|Filed under Mainstream coverage;|
It started simply enough: three years ago, an Apple-1 was estimated to be worth around $15,000.
Shortly thereafter, an Apple-1 sold on eBay (auction #320451173813) for $50,000.
A year later, that same Apple-1 sold at Christie's of London for $213,000.
It's not surprising that mainstream media would attribute the auction's high fetching price to "the cult of Apple". But that inaccurately identifies a working Apple-1 as an illogical object of geek lust, instead of the rare and significant historical relic it is.
But even geeks sometimes buy into the hype. The CNN video recommends viewers hold onto their old iPod or first-generation iPad: "Some day, it might be a precious artifact." Although those devices were revolutionary (or at least evolutionary), they don't signify the humble beginnings of an empire like the Apple-1 does. More important, possibly no Apple product has ever been manufactured in as low a quantity as the Apple-1. As much as we may complain about the current going rates for an Apple II on eBay, the machine isn't exactly rare, despite the newest model being 19 years old. Given the proliferation of iOS devices, it is unlikely we will ever see them in the scarcity that now drives the Apple-1's auctions.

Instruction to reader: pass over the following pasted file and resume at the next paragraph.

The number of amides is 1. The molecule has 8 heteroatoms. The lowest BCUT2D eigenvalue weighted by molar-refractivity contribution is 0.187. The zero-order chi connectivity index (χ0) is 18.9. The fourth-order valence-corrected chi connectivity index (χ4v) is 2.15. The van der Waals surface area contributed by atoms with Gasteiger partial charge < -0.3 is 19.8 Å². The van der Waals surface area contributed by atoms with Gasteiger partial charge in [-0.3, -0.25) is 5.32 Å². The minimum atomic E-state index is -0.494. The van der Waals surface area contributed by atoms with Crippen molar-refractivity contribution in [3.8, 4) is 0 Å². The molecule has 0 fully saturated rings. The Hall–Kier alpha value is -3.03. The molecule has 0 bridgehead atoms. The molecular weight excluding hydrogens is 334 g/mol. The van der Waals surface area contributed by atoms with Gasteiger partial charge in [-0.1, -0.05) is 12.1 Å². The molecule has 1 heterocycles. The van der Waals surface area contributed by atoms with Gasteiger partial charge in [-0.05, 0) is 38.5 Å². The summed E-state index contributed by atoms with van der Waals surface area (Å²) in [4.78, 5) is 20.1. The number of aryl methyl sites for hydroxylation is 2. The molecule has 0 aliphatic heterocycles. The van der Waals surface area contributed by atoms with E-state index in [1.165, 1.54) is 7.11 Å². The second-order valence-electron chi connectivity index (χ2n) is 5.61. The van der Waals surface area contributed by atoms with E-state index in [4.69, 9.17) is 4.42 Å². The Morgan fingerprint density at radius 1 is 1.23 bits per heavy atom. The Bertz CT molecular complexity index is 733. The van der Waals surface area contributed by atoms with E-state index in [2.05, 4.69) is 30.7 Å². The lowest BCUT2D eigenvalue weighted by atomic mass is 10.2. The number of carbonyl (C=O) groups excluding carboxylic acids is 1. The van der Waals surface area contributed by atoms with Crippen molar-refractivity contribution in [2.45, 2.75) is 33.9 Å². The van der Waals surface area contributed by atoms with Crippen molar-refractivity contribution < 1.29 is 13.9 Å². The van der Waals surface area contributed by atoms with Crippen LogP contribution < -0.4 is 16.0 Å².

On the bright side, events such as this auction have the potential to bring attention to the value and significance of classic computing. Besides Koblentz, other familiar retrocomputing enthusiasts got some nice press as a result of this event: after appearing in my previous coverage of this topic, Mike Willegal was interviewed for the run-up to this auction.
(Hat tip to Christian)